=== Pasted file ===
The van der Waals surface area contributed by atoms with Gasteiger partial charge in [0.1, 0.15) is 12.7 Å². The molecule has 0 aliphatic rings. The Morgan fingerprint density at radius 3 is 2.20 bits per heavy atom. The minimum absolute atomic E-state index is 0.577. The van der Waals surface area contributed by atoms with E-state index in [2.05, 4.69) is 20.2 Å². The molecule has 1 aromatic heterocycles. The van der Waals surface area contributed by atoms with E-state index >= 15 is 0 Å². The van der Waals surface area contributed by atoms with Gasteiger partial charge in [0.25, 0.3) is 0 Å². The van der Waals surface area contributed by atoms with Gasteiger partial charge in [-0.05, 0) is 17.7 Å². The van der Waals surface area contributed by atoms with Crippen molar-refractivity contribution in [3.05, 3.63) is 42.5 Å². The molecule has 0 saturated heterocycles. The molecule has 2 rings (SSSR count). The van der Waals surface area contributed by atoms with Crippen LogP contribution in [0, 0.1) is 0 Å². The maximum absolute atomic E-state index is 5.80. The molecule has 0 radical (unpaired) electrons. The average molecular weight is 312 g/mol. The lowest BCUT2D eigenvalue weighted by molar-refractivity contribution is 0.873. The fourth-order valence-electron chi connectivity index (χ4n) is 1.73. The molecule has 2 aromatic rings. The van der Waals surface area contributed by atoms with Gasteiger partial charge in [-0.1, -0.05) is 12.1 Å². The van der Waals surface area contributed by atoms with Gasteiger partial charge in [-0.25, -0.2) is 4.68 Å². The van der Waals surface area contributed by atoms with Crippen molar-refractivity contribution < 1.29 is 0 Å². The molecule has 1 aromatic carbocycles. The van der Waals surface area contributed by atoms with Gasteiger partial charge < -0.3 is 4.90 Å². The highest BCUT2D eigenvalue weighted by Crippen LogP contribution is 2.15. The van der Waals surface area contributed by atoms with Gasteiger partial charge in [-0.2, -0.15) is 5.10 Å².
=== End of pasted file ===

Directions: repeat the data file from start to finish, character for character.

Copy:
The van der Waals surface area contributed by atoms with Gasteiger partial charge in [0.1, 0.15) is 12.7 Å². The molecule has 0 aliphatic rings. The Morgan fingerprint density at radius 3 is 2.20 bits per heavy atom. The minimum absolute atomic E-state index is 0.577. The van der Waals surface area contributed by atoms with E-state index in [2.05, 4.69) is 20.2 Å². The molecule has 1 aromatic heterocycles. The van der Waals surface area contributed by atoms with E-state index >= 15 is 0 Å². The van der Waals surface area contributed by atoms with Gasteiger partial charge in [0.25, 0.3) is 0 Å². The van der Waals surface area contributed by atoms with Gasteiger partial charge in [-0.05, 0) is 17.7 Å². The van der Waals surface area contributed by atoms with Crippen molar-refractivity contribution in [3.05, 3.63) is 42.5 Å². The molecule has 0 saturated heterocycles. The molecule has 2 rings (SSSR count). The van der Waals surface area contributed by atoms with Crippen LogP contribution in [0, 0.1) is 0 Å². The maximum absolute atomic E-state index is 5.80. The molecule has 0 radical (unpaired) electrons. The average molecular weight is 312 g/mol. The lowest BCUT2D eigenvalue weighted by molar-refractivity contribution is 0.873. The fourth-order valence-electron chi connectivity index (χ4n) is 1.73. The molecule has 2 aromatic rings. The van der Waals surface area contributed by atoms with Gasteiger partial charge in [-0.1, -0.05) is 12.1 Å². The van der Waals surface area contributed by atoms with Gasteiger partial charge in [-0.25, -0.2) is 4.68 Å². The van der Waals surface area contributed by atoms with Crippen molar-refractivity contribution < 1.29 is 0 Å². The molecule has 1 aromatic carbocycles. The van der Waals surface area contributed by atoms with Gasteiger partial charge < -0.3 is 4.90 Å². The highest BCUT2D eigenvalue weighted by Crippen LogP contribution is 2.15. The van der Waals surface area contributed by atoms with Gasteiger partial charge in [-0.2, -0.15) is 5.10 Å².